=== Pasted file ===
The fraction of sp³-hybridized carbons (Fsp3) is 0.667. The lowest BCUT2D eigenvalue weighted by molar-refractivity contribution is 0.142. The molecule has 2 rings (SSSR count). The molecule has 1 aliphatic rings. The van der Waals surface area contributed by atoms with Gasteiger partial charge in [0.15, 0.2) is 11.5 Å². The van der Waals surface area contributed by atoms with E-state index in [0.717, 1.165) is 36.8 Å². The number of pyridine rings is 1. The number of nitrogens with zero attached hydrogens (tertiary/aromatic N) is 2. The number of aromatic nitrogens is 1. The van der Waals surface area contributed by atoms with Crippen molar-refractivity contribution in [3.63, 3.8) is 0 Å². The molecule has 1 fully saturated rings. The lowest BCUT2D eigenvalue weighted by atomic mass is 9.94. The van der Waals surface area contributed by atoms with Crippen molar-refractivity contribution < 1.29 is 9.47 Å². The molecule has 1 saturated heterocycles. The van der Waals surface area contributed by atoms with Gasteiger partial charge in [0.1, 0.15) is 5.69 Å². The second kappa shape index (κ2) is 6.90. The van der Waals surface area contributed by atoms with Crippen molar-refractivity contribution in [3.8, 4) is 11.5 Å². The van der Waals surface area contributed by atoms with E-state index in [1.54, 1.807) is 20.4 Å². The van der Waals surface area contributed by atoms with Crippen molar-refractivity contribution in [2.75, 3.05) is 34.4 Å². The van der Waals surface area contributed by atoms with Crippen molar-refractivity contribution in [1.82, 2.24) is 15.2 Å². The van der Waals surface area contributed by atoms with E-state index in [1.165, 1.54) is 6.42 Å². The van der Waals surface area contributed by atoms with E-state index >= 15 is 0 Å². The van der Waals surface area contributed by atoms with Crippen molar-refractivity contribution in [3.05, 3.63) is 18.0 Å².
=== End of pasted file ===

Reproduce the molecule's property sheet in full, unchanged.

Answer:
The fraction of sp³-hybridized carbons (Fsp3) is 0.667. The lowest BCUT2D eigenvalue weighted by molar-refractivity contribution is 0.142. The molecule has 2 rings (SSSR count). The molecule has 1 aliphatic rings. The van der Waals surface area contributed by atoms with Gasteiger partial charge in [0.15, 0.2) is 11.5 Å². The van der Waals surface area contributed by atoms with E-state index in [0.717, 1.165) is 36.8 Å². The number of pyridine rings is 1. The number of nitrogens with zero attached hydrogens (tertiary/aromatic N) is 2. The number of aromatic nitrogens is 1. The van der Waals surface area contributed by atoms with Crippen molar-refractivity contribution in [3.63, 3.8) is 0 Å². The molecule has 1 fully saturated rings. The lowest BCUT2D eigenvalue weighted by atomic mass is 9.94. The van der Waals surface area contributed by atoms with Crippen molar-refractivity contribution < 1.29 is 9.47 Å². The molecule has 1 saturated heterocycles. The van der Waals surface area contributed by atoms with Gasteiger partial charge in [0.1, 0.15) is 5.69 Å². The second kappa shape index (κ2) is 6.90. The van der Waals surface area contributed by atoms with Crippen molar-refractivity contribution in [3.8, 4) is 11.5 Å². The van der Waals surface area contributed by atoms with E-state index in [1.54, 1.807) is 20.4 Å². The van der Waals surface area contributed by atoms with Crippen molar-refractivity contribution in [2.75, 3.05) is 34.4 Å². The van der Waals surface area contributed by atoms with Crippen molar-refractivity contribution in [1.82, 2.24) is 15.2 Å². The van der Waals surface area contributed by atoms with E-state index in [1.165, 1.54) is 6.42 Å². The van der Waals surface area contributed by atoms with E-state index >= 15 is 0 Å². The van der Waals surface area contributed by atoms with Crippen molar-refractivity contribution in [3.05, 3.63) is 18.0 Å².